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The AM-GM for $n = 2$ is $$\frac{x+y}{2} \ge (xy)^{1/2}$$ This is very easy to prove with algebra. However, I am wondering if there is a proof using convexity. That is, can we find a convex function $f:\mathbb{R} \to \mathbb{R}$ so that for some $t = t(x, y)$ between $0$ and $1$ we have $$tf(x) + (1-t)f(y) = \frac {x+y}{2}$$ and $$f(tx + (1-t)y) = (xy)^{1/2}$$

Is there such a proof?

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    $\begingroup$ Might be not exactly what you are looking for, but the general AM-GM inequality can be proved using the fact that $\log$ is concave, you can find a proof here $\endgroup$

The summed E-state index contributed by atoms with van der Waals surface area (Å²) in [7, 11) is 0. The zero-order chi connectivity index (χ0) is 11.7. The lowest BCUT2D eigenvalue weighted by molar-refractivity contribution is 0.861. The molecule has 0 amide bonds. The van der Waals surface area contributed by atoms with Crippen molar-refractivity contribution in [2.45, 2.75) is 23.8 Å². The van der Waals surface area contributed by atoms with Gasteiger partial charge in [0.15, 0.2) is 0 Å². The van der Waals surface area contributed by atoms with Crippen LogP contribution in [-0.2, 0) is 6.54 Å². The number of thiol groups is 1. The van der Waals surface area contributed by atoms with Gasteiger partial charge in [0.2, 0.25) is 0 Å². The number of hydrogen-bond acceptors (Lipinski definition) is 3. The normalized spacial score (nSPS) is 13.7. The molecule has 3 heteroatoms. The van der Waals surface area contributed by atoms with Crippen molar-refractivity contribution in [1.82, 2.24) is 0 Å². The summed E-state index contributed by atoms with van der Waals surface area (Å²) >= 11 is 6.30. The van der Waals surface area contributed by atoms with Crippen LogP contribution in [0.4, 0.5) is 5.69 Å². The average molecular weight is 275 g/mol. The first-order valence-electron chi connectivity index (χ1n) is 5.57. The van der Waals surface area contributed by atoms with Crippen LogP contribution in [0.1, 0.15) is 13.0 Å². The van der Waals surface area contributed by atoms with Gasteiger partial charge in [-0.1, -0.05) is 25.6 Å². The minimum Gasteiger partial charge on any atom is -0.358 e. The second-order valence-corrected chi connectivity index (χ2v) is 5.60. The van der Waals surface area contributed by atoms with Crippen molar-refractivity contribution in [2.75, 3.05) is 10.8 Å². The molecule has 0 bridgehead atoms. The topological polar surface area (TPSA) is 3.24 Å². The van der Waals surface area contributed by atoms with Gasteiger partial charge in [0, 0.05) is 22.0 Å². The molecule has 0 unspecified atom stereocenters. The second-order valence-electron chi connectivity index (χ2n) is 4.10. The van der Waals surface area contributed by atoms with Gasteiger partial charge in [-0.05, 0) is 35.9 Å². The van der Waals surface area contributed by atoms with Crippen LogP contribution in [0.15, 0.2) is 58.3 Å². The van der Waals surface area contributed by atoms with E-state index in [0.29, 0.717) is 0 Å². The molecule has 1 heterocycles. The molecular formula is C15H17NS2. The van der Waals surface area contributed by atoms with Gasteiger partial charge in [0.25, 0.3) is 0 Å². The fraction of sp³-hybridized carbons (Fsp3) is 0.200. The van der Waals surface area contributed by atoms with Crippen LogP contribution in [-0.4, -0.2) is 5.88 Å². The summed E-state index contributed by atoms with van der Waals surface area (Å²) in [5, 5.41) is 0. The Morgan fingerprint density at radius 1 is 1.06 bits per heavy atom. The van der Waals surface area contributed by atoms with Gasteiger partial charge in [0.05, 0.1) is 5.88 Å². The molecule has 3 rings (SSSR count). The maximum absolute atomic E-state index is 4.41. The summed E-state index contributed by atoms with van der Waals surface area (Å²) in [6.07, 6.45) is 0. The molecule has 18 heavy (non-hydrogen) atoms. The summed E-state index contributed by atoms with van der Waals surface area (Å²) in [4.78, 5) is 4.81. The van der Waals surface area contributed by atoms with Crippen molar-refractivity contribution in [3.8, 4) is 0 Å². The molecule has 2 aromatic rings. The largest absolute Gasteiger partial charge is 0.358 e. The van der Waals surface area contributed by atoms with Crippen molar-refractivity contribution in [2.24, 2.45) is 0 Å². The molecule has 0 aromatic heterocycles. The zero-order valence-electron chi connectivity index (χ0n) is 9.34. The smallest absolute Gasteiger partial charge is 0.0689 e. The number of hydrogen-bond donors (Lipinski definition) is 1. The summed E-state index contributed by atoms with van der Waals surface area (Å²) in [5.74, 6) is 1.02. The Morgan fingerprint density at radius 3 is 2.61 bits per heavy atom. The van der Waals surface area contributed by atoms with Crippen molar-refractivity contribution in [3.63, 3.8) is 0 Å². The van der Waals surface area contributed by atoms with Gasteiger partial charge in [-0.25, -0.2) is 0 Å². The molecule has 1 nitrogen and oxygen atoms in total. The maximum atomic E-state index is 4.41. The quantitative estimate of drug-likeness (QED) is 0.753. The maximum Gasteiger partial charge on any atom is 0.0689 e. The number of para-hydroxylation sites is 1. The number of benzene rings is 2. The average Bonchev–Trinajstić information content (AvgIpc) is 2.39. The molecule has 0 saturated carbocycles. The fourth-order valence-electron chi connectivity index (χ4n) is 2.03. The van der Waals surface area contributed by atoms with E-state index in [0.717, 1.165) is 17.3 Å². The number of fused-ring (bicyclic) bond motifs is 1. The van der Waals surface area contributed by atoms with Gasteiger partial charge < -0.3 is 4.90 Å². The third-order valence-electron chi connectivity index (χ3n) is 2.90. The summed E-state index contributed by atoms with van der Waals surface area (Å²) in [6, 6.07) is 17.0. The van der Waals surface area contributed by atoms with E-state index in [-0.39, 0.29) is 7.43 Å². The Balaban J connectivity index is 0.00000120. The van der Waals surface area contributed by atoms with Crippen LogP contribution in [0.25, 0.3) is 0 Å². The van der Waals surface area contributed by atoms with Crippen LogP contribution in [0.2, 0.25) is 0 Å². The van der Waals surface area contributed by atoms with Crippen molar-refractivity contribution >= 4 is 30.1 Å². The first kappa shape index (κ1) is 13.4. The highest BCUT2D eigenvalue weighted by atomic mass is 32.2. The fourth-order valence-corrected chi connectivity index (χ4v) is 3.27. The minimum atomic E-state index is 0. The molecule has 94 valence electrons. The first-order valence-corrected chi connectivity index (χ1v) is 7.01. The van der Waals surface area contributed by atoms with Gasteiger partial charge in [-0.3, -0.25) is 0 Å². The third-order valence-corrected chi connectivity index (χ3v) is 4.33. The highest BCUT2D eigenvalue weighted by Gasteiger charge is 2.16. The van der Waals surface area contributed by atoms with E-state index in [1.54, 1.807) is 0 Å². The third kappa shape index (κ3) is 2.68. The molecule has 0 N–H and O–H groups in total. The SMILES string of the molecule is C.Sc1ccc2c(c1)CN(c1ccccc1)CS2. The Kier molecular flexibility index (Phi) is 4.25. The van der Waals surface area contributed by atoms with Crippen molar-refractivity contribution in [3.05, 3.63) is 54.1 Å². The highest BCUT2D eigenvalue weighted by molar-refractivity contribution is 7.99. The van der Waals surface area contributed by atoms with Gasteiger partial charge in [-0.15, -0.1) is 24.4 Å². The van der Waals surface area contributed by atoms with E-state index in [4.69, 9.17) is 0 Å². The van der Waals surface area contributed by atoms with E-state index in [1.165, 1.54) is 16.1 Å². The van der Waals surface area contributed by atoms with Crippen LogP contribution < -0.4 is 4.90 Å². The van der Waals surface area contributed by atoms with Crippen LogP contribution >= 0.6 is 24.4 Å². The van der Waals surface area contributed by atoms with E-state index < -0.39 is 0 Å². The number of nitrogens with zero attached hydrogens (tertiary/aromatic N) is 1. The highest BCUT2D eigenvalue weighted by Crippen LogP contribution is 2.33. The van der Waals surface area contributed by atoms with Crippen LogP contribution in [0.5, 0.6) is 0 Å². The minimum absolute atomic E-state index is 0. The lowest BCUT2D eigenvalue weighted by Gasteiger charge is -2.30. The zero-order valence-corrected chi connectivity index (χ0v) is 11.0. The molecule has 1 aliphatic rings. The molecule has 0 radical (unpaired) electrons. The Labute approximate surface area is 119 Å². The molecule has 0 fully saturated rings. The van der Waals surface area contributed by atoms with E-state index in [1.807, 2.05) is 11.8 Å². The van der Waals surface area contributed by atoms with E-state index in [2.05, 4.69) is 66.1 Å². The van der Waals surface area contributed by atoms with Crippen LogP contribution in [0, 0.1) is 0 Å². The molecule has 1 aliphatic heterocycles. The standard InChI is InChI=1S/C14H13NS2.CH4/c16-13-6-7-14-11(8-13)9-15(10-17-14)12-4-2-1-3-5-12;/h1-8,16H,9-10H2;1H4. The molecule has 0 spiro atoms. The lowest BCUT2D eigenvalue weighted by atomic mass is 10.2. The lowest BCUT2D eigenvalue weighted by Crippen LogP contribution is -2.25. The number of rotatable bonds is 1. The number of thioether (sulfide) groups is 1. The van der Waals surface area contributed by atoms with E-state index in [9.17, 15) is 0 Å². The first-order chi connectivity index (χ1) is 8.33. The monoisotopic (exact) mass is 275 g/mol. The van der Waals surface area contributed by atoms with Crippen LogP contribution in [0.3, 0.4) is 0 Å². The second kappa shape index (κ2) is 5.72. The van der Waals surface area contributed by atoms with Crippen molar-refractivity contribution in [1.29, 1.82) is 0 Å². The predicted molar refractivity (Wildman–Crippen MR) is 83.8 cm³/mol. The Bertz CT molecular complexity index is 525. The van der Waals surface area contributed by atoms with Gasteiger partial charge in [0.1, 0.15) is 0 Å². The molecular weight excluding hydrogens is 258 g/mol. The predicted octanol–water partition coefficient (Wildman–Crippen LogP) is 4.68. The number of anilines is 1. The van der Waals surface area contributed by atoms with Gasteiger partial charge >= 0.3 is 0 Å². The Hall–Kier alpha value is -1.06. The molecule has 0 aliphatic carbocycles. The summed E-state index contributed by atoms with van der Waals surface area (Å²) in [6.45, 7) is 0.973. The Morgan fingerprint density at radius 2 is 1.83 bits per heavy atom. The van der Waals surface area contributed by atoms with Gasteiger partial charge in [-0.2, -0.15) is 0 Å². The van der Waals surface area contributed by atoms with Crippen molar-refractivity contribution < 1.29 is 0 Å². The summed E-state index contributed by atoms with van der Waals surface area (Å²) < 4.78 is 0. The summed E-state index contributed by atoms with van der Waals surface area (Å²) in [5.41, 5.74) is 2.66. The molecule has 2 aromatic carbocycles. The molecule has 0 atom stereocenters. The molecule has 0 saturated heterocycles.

– leoli1
    Jan 17, 2021 at 21:00
  • $\begingroup$ @leoli1 That is interesting, thank you. $\endgroup$
    – user56202
    Jan 17, 2021 at 21:15

1 Answer 1

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No. The first equation implies (by setting $x = y$) that $f(x) = x$ is the identity function, which then forces $t(x,y) = \frac{1}{2}$ for $x \neq y$. Then the second equation cannot be satisfied unless $x = y$.

Even if we only impose the first equation when $x \neq y$, we get the same conclusion. Every convex function $\mathbb{R} \to \mathbb{R}$ is continuous, so $f$ is continuous, so $$f(x) = \lim_{h \to 0} (t f(x) + (1-t) f(x+h)) = \lim_{h \to 0} \frac{x + x + h}{2} = x.$$

To justify the first equality, note that $t f(x) + (1-t) f(x+h)$ lies between $f(x)$ and $f(x+h)$ for all $h$. The intersection of all these intervals $[f(x), f(x+h)]$ (or $[f(x+h),f(x)]$, depending on the value of $h$) is just $\{f(x)\}$ (this is by continuity of $f$). Thus, the limit exists and equals $f(x)$.

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